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Saturday, June 2, 2012

Intermediate Echolocation Lesson #2 - Scanning for Simple "Calibration" Targets

I'm currently packing up my house and my wife and I are moving to a new house in Maine.  As everything is out of order, furniture is out of place and there are tons of other obstacles (namely boxes) strewn about the house everywhere, I am, of course, taking this as an opportunity to practice echolocation in this new environment.

As I attempted to pick my way through a basement chock full of boxes I tried different sounds.  (Lately, I've been trying the "sshh" sound and having very good luck with it.  I'll write another post about the benefits of this type of beacon soon.)  I stood at one end of the basement, turned around in circles several times and then tried to pick my way through the room, admittedly using memory to identify the locations of some of the obstacles and attempting to correlate those memories to what I was picking up with echolocation.

Sound Reflections on
"Angled" vs "Flat"
Surfaces.
Boxes are unique in that they are a very predictable size and shape and have nice flat exposed sides for reflecting sound.  Aiming downward at an object near my feet, it was easy to determine the edge of the object. The flat surface on the top of the box reflects sound straight back up at my face (ears) making it a great target.  Moving my head from side to side I was able to determine where the box was and how to go around it.  Boxes in front of me were more difficult especially if they are not facing me directly.  The illustration to the right shows sound being reflected off of two different boxes - one with a side facing me, and one with a corner facing me.  The signal (red) hits the boxes both the same, but the reflection, or echo (blue) is completely different making it much more difficult to hear the echo from the box with the corner facing me.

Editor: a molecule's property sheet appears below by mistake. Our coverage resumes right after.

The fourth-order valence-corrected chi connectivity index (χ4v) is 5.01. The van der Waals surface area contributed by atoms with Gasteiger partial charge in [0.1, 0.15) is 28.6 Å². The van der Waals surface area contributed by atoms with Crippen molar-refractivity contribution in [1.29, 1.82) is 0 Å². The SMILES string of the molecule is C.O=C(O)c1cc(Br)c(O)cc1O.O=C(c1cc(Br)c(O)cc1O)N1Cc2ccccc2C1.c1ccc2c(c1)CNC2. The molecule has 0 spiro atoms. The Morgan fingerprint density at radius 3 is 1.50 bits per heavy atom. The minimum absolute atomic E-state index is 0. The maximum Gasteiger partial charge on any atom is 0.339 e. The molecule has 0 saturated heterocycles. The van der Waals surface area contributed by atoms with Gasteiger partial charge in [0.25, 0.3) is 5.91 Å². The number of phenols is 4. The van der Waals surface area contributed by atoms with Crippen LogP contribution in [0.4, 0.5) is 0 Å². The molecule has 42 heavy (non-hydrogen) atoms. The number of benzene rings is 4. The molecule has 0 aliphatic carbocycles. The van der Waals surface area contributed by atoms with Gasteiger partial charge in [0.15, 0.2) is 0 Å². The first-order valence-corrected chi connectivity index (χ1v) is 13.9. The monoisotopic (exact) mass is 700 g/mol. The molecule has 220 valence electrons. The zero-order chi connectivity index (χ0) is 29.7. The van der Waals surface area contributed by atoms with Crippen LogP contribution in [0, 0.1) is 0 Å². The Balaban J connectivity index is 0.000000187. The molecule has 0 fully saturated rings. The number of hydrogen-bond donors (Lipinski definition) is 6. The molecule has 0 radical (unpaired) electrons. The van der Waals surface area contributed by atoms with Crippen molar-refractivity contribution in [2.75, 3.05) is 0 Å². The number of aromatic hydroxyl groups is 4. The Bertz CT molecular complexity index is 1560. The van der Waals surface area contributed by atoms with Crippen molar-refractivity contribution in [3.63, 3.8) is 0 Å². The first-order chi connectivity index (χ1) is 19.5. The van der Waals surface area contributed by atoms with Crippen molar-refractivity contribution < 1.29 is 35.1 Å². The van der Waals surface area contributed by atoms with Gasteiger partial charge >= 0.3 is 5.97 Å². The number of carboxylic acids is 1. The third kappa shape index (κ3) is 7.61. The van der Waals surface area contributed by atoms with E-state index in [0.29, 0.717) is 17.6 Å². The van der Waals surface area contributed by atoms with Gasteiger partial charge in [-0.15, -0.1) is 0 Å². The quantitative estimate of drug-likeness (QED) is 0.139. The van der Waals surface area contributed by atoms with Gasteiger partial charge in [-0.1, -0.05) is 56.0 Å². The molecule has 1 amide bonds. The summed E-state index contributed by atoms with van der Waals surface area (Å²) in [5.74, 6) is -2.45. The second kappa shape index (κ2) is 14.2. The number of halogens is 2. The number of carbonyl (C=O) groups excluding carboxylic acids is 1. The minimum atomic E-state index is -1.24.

Scan for Simple Targets at First

Knowing this, it is particularly interesting to scan the room and try to find all of the boxes or objects that have nice big target surfaces.  I did this using the "sshh" sound since it was very quite room with no other interfering noises and all of the objects I was looking for were fairly close to me.  After just a few minutes of echolocating around the room, I was able to easily detect all of the boxes with nice flat surfaces pointing at me.

Implementation

You can use this strategy to determine "calibration points" like walls, television screen, cupboards, refrigerator, etc.  Objects that have nice flat surfaces that you will easily be able to detect using echolocation.  This calibration will begin to help you orient yourself in a room sufficiently to understand some of the large components.  For instance, if you are in a square room, you will receive strong echo signals from four sides, and a weaker echo signal from the corner areas.

Try this out and let me know what you think!

Free 10-Minute Audio Lesson: Learn the Echolocation Click

Learn echolocation clicks with a free audio lesson
Learning how to click is one of the first steps to becoming an effective echoloator. This lesson provides clicking samples of a variety of different clicks and descriptions of when they might be most useful. This lesson has been used by O&M instructors all over the world.

Despite popular belief, it's easy to make your clicking quite subtle or unnoticeable even in quiet settings. There are many different clicks for different situations. I explain all of these in great detail and give examples of where, why and when they can and should be used.

Get your free lesson now:



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